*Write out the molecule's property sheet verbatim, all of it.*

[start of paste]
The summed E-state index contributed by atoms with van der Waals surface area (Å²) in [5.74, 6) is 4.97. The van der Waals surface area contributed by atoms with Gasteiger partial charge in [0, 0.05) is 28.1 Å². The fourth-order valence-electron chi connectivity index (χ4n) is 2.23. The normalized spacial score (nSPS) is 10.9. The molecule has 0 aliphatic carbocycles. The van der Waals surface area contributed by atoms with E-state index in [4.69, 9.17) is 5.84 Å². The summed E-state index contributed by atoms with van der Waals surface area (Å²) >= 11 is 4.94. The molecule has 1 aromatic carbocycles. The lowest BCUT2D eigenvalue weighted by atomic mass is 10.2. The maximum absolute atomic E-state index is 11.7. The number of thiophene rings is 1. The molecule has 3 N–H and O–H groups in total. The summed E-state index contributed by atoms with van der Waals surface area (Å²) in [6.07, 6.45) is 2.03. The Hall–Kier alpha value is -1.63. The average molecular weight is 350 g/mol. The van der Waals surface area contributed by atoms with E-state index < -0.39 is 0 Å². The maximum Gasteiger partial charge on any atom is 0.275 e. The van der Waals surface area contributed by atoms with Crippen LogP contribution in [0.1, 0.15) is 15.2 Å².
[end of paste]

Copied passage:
The summed E-state index contributed by atoms with van der Waals surface area (Å²) in [5.74, 6) is 4.97. The van der Waals surface area contributed by atoms with Gasteiger partial charge in [0, 0.05) is 28.1 Å². The fourth-order valence-electron chi connectivity index (χ4n) is 2.23. The normalized spacial score (nSPS) is 10.9. The molecule has 0 aliphatic carbocycles. The van der Waals surface area contributed by atoms with E-state index in [4.69, 9.17) is 5.84 Å². The summed E-state index contributed by atoms with van der Waals surface area (Å²) >= 11 is 4.94. The molecule has 1 aromatic carbocycles. The lowest BCUT2D eigenvalue weighted by atomic mass is 10.2. The maximum absolute atomic E-state index is 11.7. The number of thiophene rings is 1. The molecule has 3 N–H and O–H groups in total. The summed E-state index contributed by atoms with van der Waals surface area (Å²) in [6.07, 6.45) is 2.03. The Hall–Kier alpha value is -1.63. The average molecular weight is 350 g/mol. The van der Waals surface area contributed by atoms with E-state index < -0.39 is 0 Å². The maximum Gasteiger partial charge on any atom is 0.275 e. The van der Waals surface area contributed by atoms with Crippen LogP contribution in [0.1, 0.15) is 15.2 Å².